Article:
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This Philadelphia art exhibit pushes the envelope with designs for the future
Judy Woodruff: Question: What will the future look like?
That's a big question posed by a new exhibition at the Philadelphia Museum of Art. Eighty designers from around the world have put their imaginations to work to address both the anxieties and excitement over the possibilities brought by innovation and new technology.
Jeffrey Brown visits the museum as part of our ongoing arts and culture series, Canvas.
Jeffrey Brown: It's usually the stuff of sci-fi films, books and cartoons, but now the future is on display at a new design exhibition at the Philadelphia Museum of Art.
Kathy Hiesinger: We want people to find their own paths.
Jeffrey Brown: Kathy Hiesinger co-curator of Designs for Different Futures.
Kathy Hiesinger: The idea of the show is to make us think of, you know, who we are as human beings and how we relate to each other and to the world around us, and what that means in terms of both design and the future.
Jeffrey Brown: But why is design a good way to explore the future?
Kathy Hiesinger: Design today now encompasses more than making chairs or simple physical objects. Designers collaborate, as the show demonstrates, with scientists, with anthropologists, with sociologists, biochemists, across all fields.
Jeffrey Brown: Divided into 11 sections, the exhibit explores innovative ideas, often mixing high tech with the natural world, textiles made of seaweed, artificial organ implants, even a robotic baby feeder.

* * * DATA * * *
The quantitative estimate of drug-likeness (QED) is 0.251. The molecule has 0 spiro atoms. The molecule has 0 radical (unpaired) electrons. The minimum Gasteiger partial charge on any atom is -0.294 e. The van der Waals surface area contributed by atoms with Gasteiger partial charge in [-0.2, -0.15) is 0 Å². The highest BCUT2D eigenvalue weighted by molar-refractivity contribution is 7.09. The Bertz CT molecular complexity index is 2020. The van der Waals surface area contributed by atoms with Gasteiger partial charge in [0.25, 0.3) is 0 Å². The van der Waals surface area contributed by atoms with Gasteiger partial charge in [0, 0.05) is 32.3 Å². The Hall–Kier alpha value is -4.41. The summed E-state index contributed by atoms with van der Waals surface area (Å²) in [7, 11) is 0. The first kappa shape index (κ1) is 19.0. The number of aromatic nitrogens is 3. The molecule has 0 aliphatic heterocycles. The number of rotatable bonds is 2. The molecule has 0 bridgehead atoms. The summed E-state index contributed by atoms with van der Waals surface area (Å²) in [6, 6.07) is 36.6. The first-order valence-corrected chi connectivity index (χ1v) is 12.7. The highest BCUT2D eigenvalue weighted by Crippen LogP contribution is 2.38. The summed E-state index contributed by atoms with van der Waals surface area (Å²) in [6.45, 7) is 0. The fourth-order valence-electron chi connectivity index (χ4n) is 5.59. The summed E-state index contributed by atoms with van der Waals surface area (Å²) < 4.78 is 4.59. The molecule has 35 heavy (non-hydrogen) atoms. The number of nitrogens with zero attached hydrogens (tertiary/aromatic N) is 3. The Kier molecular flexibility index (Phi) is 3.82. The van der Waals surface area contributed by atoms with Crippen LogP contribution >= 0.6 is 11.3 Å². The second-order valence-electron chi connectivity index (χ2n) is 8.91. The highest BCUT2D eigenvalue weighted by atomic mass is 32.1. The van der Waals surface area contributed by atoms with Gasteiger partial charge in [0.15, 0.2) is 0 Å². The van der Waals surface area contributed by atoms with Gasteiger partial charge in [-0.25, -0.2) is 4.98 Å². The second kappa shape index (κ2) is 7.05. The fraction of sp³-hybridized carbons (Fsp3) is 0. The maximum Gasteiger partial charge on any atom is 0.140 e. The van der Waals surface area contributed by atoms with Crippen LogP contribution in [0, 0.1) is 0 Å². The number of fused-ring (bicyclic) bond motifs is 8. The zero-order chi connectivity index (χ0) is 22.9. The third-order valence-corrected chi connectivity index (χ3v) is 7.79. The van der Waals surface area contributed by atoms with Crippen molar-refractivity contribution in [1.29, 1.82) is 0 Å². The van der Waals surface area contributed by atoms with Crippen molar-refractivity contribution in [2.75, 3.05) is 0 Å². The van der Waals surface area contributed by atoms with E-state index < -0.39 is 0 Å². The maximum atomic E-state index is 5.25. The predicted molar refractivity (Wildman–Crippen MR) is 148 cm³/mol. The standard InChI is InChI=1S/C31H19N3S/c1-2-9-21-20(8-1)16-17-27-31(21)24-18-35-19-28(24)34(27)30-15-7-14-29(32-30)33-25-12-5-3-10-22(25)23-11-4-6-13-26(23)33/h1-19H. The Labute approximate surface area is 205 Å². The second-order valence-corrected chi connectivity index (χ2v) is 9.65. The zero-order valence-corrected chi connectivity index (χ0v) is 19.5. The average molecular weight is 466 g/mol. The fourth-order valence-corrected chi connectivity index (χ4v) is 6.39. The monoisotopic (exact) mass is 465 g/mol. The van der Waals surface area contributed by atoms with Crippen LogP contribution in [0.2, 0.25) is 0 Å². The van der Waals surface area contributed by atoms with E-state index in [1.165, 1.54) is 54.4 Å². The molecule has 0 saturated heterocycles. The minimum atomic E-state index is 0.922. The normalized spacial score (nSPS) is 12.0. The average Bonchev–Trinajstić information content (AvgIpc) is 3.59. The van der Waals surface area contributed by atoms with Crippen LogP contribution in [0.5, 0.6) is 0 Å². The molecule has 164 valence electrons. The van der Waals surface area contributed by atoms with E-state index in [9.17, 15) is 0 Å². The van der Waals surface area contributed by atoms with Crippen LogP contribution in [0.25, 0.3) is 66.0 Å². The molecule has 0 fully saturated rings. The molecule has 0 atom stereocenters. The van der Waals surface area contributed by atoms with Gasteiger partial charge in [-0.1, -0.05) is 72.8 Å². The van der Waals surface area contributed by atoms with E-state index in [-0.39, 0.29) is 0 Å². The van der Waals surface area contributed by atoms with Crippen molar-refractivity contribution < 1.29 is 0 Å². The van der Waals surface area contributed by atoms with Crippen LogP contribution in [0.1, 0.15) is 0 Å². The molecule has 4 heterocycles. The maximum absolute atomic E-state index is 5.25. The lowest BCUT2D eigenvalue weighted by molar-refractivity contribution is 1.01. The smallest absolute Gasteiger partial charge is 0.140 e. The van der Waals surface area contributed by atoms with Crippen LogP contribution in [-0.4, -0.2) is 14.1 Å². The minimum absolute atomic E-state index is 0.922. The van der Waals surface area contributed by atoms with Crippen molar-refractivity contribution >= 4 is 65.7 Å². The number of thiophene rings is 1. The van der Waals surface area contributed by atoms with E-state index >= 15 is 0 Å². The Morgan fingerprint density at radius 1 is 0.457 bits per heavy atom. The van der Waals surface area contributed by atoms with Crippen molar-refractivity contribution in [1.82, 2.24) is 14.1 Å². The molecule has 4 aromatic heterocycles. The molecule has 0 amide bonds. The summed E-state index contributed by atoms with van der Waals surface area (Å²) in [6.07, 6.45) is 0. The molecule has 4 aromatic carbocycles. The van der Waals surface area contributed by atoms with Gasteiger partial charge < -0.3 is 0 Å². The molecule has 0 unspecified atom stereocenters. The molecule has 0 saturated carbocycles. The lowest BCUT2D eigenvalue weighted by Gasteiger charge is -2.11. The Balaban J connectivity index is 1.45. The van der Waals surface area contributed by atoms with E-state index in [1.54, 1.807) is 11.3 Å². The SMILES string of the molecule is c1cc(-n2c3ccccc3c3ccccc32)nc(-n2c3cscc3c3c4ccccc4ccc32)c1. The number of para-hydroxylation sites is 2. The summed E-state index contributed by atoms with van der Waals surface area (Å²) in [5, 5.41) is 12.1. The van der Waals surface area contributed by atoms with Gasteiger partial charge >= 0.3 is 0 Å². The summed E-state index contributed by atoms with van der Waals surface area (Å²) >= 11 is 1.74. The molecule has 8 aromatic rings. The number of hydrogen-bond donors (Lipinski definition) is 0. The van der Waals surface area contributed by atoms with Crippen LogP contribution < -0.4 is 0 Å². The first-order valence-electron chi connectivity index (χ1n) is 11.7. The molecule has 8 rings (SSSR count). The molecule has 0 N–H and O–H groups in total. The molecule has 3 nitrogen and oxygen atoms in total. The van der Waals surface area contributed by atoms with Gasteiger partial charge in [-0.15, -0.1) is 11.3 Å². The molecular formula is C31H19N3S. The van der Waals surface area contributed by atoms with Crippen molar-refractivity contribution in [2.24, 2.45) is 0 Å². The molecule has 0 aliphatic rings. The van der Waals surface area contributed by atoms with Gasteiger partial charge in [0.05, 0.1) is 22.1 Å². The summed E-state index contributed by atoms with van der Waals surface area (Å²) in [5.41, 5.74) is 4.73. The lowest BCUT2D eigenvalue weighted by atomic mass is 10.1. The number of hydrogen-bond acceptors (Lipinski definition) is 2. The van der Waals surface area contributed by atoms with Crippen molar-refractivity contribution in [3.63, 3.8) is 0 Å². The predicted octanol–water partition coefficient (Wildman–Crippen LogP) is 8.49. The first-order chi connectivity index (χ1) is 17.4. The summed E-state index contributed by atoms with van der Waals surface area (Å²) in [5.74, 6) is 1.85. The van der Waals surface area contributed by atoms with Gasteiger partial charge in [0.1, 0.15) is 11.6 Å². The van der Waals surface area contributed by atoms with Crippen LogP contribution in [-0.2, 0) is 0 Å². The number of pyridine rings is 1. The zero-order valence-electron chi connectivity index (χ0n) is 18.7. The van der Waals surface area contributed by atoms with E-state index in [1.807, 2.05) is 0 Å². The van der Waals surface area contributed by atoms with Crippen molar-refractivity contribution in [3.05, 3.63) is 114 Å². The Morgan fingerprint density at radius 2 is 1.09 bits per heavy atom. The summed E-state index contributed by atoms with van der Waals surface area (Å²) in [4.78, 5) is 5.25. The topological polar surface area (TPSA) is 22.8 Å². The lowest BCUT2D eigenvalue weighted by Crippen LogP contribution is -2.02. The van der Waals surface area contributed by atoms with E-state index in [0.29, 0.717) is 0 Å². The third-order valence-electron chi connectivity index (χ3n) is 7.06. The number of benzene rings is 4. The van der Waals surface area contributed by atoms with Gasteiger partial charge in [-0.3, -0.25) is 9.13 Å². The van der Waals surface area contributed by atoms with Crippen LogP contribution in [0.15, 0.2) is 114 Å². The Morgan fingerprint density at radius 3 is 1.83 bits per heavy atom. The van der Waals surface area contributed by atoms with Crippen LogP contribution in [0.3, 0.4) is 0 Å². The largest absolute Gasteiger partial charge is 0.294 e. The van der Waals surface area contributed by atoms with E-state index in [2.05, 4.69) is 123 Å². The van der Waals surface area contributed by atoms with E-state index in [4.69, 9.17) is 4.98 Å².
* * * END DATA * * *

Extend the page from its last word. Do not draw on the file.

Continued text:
It offers hope, inspires fear, and asks ethical questions about the choices involved.
How will our clothes be made? Who will be watching us? And how might we hide from surveillance? How and what will we eat? That was the focus for Orkan Telhan, an artist and designer at the University of Pennsylvania.
His display, titled Breakfast Before Extinction, offers several futuristic meals that may or may not whet your appetite, 3D-printed pancakes, genetically modified salmon and, strangest of all, steak made from our own blood cells.
Orkan Telhan: In the future, imagine you receive a kit coming to your house, where you can get a little kit where you can take your cells from your body.
Jeffrey Brown: My own cells.
Orkan Telhan: Your own cells, almost like getting a swab from your cheek, putting them into a little dish, where you let them incubate for, you know, six, eight weeks, so that you can have your little meat, which you can consume by yourself in front of...
Jeffrey Brown: And I'm eating myself?
Orkan Telhan: Yourself. Yes, you're eating yourself. And so no animals are harmed.
Jeffrey Brown: And why do I want to do -- why do I want to do that?
Orkan Telhan: First of all, it's the most sustainable way of making food.
I'm not saying this -- it's going to be a replacement for all your protein needs, but making you think about, you know, do we need to kill an animal to be able to feed this?
Jeffrey Brown: Scarcity and diminished resources are coming, he says. It's up to us to make some difficult choices.